staying protected from credit card fraud

Stay Protected From Credit Card Fraud

While online shopping has revolutionized how we buy everything from groceries to the latest shoes, it requires handing over your vital credit card information with every purchase. Data breaches have become far too common and it’s important to know how to protect yourself in our ever-growing cyber world. Learn more about how to stay protected from credit card fraud with these tips!

Susceptibility of Fraud

It’s scary to think about, but identity theft can happen to anyone, and certain parts of the country are more prone to credit card fraud and identity theft than others. If your personal information falls into the wrong hands, scammers can use it to take out loans in your name, empty your bank accounts, or even tap into your social security benefits. Resolving these issues is a long and tedious process, so taking caution can save you major headaches should this ever happen to you.

While it may seem obvious to not give a stranger your social security number, being vigilant while online is just as important.

Credit Card Fraud Protection

Many credit cards have visible security measures (like your card number, expiration date, and CVV code) to guide your bank in approving your purchases. Giving your zip code at a kiosk (and certainly when checking out online) is also another example of an authentication method banks use to prevent the wrong people from using your card.

There are also the security measures you can’t see. Banks use sophisticated algorithms and technology to monitor their customers’ spending habits and combat fraud. If they feel a transaction is suspicious, they’ll flag it. Your card being declined on a legitimate transaction can be frustrating. However, the alternative could be much worse!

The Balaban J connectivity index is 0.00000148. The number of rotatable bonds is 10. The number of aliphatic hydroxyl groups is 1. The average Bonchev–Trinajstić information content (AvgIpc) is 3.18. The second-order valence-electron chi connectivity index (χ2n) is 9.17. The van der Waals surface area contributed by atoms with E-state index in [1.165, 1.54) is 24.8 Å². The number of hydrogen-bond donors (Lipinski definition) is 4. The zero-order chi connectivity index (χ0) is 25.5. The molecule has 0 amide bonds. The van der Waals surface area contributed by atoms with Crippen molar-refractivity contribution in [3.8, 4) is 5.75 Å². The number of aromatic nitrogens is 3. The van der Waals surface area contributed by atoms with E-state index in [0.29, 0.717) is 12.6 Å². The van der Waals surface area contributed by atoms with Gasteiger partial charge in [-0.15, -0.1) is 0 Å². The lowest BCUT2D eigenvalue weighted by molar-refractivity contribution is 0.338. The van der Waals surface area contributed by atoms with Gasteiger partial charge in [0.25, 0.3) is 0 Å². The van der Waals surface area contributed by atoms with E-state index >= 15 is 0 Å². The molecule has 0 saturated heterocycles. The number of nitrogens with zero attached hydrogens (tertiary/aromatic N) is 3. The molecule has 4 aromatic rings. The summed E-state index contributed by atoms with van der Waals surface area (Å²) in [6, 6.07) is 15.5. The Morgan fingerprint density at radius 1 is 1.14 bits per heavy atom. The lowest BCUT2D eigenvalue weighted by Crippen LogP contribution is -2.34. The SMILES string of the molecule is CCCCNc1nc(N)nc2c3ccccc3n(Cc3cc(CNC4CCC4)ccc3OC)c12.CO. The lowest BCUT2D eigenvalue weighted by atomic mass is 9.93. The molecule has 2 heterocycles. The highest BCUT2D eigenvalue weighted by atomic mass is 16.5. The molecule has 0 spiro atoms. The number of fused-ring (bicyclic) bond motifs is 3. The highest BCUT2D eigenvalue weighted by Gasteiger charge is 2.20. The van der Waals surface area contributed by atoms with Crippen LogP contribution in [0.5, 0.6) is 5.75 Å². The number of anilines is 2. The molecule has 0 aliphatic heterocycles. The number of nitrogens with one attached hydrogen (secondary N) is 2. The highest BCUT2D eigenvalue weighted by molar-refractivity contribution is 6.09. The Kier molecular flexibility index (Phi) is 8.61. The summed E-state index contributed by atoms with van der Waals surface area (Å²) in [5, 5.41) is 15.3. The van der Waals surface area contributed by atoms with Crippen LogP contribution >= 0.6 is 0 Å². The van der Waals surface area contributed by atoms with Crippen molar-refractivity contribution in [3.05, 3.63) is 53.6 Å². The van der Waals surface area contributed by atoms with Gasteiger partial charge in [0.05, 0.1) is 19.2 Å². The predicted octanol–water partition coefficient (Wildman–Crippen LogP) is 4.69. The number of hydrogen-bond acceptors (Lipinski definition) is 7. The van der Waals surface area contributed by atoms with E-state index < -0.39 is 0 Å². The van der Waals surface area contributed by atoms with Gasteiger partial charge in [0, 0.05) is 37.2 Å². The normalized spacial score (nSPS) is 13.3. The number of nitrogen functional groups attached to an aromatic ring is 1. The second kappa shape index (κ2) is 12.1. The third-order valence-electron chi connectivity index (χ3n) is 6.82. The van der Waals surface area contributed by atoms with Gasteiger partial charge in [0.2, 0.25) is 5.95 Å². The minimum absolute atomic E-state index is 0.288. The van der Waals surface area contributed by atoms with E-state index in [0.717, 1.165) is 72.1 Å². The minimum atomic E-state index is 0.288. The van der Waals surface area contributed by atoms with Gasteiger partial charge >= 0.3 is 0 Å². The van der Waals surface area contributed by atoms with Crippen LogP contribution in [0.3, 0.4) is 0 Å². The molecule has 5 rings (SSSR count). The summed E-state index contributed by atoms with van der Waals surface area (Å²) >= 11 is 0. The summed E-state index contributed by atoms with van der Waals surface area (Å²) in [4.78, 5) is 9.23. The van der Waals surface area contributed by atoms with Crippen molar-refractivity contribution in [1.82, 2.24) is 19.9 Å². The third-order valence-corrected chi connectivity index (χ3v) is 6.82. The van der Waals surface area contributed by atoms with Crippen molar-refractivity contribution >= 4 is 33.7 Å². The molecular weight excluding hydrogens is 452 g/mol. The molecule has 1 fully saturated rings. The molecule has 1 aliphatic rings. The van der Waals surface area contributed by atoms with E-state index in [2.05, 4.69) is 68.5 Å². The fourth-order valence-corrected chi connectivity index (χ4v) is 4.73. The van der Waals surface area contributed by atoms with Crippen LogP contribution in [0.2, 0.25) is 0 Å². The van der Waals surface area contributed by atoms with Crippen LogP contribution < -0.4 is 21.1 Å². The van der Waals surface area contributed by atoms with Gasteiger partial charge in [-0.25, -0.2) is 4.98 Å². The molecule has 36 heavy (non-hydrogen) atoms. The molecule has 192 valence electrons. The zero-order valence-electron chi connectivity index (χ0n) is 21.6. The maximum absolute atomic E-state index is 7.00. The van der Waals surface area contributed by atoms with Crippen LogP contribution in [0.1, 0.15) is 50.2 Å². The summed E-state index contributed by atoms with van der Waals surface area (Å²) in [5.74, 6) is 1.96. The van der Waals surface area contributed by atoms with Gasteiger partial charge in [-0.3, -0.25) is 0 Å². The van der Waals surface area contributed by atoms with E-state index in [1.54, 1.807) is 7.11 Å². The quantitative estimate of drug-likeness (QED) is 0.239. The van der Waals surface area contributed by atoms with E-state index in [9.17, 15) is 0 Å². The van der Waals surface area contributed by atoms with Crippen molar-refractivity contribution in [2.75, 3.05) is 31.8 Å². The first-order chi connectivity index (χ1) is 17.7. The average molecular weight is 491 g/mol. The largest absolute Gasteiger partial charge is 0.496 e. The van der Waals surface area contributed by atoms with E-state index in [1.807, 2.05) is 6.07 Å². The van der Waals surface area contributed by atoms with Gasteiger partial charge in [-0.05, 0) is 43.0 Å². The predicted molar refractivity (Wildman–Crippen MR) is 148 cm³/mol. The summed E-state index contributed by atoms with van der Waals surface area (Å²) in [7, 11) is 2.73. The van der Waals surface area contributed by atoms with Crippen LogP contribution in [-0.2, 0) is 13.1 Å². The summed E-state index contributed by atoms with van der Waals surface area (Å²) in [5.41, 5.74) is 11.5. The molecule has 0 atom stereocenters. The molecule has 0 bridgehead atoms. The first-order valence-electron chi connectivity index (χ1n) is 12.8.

Credit card fraud is migrating online. Because of the introduction of EMV chips, it’s made it extremely difficult to counterfeit credit cards. The smart chips are like small computers that hold a card’s encrypted data. They are less susceptible to suspicious activity. 


Of course, not every website is out to get you. But even reliable companies have had data breaches, so simply trusting a familiar company isn’t enough.

Some ways to avoid fraud when shopping online is to use alternate payment methods such as a mobile wallet like PayPal. Another solution is using a payment app. As mobile shopping grows, more apps allow you to check out on your smartphone using Apple Pay or Venmo where your credit card details are securely stored.

Experiencing Fraud

The sooner you catch any type of fraud, the better. It’s in your bank’s best interest to help you uncover anything out of the ordinary.

  • Notify your credit card company. They’ll monitor your account, send you a new card with a new account number, and you’ll be exempt from fraudulent charges.
  • Notify the banks where your checking and savings accounts are stored. If someone has your personal information, they could potentially tamper with any account or transfer money to another bank.
  • If you have a mortgage or investment account, notify those institutions as well. Any company that also has your private details needs to know your personal information may have been stolen.
  • Contact a major credit bureau. They’ll put a freeze on your reports and not allow any new accounts to be opened. You should also check your credit reports to make sure all the history is yours.

Final Tips

One useful bit of advice consumers can begin putting into action: never save your payment details online. While a quicker checkout can be tempting, entrusting your details to an online database can increase your overall risk. Credit card fraud is not something you should take lightly, but with a cautious attitude, you’ll never fall prey.

Always shield your PIN – The easiest step you can take to avoid having your PIN stolen is to block your hand typing in the PIN with your other hand. Always assume someone is watching when you enter your PIN.

Check for tampering – Before putting your card into a reader, check it for tampering. Look for anything different or misaligned. If it looks suspicious, do NOT use the machine.